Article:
• Where is it? Most things have a location. Sure, many things are in the cloud these days. Nonetheless, the location is everything. So, always include the location.

This trick enables your goals to be specific. And when you set specific goals, you set achievable goals.

Specific goals become much like a list. In it, you cover what needs to be done. That is because strategic choice in itself leads to boosts in performance. At least when compared to merely accepting goals.

2. Measure your goals

A journey of one thousand steps starts with the first step. And typically continues with a second step. The point here is simple. At any moment, on your way, you can tell how many steps you have made. And how many will follow. This provides clarity. To some extent, it tells you where you are. And that ensures you can strategize your energy. Either push forward, full-steam ahead, or cautiously wait.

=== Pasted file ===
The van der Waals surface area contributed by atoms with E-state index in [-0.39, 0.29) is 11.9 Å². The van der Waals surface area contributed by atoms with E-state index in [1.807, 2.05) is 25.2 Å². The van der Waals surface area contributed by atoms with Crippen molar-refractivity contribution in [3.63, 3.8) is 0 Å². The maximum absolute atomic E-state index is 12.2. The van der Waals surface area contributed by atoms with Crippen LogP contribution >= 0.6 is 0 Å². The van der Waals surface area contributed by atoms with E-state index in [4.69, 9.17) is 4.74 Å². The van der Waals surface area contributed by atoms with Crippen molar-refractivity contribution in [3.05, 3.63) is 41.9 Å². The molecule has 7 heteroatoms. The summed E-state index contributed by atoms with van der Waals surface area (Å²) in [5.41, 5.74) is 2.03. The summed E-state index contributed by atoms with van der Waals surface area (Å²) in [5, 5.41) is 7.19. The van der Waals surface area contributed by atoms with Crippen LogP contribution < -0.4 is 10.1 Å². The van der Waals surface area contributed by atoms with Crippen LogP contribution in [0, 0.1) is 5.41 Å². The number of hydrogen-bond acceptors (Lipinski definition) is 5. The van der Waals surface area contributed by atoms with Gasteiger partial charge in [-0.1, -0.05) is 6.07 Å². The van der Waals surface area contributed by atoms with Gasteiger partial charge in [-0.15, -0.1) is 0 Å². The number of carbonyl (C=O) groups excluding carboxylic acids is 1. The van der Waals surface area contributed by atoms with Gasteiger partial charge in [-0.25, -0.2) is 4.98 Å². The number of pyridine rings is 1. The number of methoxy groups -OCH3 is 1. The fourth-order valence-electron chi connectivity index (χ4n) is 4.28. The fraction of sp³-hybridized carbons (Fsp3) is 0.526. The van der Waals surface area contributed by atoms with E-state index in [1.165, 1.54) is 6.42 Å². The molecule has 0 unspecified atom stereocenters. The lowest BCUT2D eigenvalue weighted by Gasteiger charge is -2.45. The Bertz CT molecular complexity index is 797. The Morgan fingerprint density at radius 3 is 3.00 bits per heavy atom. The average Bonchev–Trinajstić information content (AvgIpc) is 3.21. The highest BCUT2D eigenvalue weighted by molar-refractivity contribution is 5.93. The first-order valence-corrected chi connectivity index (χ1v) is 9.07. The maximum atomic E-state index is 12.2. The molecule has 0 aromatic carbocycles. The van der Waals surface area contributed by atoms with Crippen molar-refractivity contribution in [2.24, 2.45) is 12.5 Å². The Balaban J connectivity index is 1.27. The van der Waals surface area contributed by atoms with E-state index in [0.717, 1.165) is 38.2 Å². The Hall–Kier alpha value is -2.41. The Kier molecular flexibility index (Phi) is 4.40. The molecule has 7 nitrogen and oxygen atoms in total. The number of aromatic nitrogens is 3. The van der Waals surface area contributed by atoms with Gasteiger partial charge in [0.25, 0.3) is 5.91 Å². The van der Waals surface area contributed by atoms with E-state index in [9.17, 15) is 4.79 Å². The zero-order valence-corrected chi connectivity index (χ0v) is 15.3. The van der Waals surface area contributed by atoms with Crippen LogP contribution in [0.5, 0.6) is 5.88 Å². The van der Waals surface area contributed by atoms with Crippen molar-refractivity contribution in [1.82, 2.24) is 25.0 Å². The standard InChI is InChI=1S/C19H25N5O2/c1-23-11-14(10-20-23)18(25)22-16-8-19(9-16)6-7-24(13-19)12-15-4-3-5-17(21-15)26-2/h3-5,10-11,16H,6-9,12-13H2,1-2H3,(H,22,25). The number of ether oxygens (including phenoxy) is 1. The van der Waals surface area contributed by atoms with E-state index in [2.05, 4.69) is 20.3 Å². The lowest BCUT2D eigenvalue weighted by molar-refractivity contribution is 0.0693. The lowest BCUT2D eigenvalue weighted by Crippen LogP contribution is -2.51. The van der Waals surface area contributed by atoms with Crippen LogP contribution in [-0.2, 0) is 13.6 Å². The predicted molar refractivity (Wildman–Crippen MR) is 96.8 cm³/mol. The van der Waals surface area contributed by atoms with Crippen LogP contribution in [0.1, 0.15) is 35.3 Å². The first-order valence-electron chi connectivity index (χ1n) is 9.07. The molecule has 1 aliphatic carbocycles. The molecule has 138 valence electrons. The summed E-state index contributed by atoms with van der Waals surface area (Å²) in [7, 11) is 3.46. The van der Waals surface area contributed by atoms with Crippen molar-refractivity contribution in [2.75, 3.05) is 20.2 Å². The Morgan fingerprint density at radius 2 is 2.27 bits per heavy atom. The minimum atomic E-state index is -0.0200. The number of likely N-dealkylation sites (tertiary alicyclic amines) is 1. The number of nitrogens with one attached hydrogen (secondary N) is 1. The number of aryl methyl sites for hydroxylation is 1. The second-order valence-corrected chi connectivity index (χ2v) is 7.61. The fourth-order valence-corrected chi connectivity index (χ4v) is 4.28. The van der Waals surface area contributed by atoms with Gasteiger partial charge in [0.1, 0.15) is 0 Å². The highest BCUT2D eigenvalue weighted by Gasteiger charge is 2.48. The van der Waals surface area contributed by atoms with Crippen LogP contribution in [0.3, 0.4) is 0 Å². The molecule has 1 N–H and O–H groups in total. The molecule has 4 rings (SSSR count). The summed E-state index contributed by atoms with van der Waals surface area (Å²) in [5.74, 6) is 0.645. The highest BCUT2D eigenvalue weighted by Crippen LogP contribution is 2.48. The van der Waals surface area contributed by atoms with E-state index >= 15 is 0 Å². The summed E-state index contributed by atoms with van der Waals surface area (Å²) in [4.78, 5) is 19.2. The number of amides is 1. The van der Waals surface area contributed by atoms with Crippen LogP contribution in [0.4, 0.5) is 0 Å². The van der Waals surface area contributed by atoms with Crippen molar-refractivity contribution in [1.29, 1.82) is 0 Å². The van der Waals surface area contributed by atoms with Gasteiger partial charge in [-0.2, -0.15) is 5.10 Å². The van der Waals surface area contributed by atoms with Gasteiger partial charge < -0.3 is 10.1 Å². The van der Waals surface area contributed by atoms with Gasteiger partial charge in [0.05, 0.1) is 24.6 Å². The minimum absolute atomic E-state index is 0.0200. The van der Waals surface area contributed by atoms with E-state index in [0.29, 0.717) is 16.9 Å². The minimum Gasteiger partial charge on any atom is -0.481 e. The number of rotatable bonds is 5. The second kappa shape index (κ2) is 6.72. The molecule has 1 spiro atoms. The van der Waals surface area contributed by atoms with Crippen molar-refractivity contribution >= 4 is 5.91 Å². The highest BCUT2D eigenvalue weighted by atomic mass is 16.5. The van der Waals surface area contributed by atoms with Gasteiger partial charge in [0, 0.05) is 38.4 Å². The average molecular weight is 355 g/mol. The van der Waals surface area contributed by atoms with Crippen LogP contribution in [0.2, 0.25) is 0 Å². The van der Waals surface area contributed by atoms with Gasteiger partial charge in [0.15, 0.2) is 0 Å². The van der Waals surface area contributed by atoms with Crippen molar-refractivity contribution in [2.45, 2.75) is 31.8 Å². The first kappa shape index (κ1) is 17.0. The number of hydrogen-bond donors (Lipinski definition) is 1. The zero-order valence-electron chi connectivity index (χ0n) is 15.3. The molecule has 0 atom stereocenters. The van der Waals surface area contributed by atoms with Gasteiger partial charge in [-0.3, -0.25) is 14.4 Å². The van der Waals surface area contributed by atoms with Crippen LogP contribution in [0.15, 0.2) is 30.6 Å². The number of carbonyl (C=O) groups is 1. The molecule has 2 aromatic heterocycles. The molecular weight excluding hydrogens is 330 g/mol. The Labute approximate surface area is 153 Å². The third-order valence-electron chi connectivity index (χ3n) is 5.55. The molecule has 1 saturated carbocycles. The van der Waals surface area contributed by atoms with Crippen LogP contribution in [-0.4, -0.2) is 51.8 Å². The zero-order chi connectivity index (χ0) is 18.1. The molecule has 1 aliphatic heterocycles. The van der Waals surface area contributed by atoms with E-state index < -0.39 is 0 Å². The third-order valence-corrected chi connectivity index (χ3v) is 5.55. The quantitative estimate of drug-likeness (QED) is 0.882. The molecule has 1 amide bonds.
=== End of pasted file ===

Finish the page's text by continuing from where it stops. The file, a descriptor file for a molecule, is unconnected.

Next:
Achievable goals are measurable, precisely because humans separate work in chunks. Attention spans and productivity both happen in cycles. Being able to measure goals means you know what you need, and how and when to deliver it. How many weeks until completion.

To determine measurability, consider quantifiers. Moreover, verify if the goals you set can be evaluated with parameters. To clarify, think about how much of X is needed to achieve the goal. Or how many cars should Tesla produce to meet the market demand.

Besides, according to this study, measurable goals truly make a difference in rehabilitation. And it seems the notion is tested in the best possible sense.

3. Make your goals attainable

Many dreams seem impossible until you set your mind to achieving them. Yet, some things cannot be achieved no matter how hard you try. The unattainable is a perpetual struggle. The point here is not to be a Sisyphus.

Make your goals attainable. It should be possible to reach that goal. And you should set goals so that it is realistic to reach them. This does not, by all means, imply you should not challenge yourself. Quite the opposite. When you challenge yourself, you can take better care of all opportunities.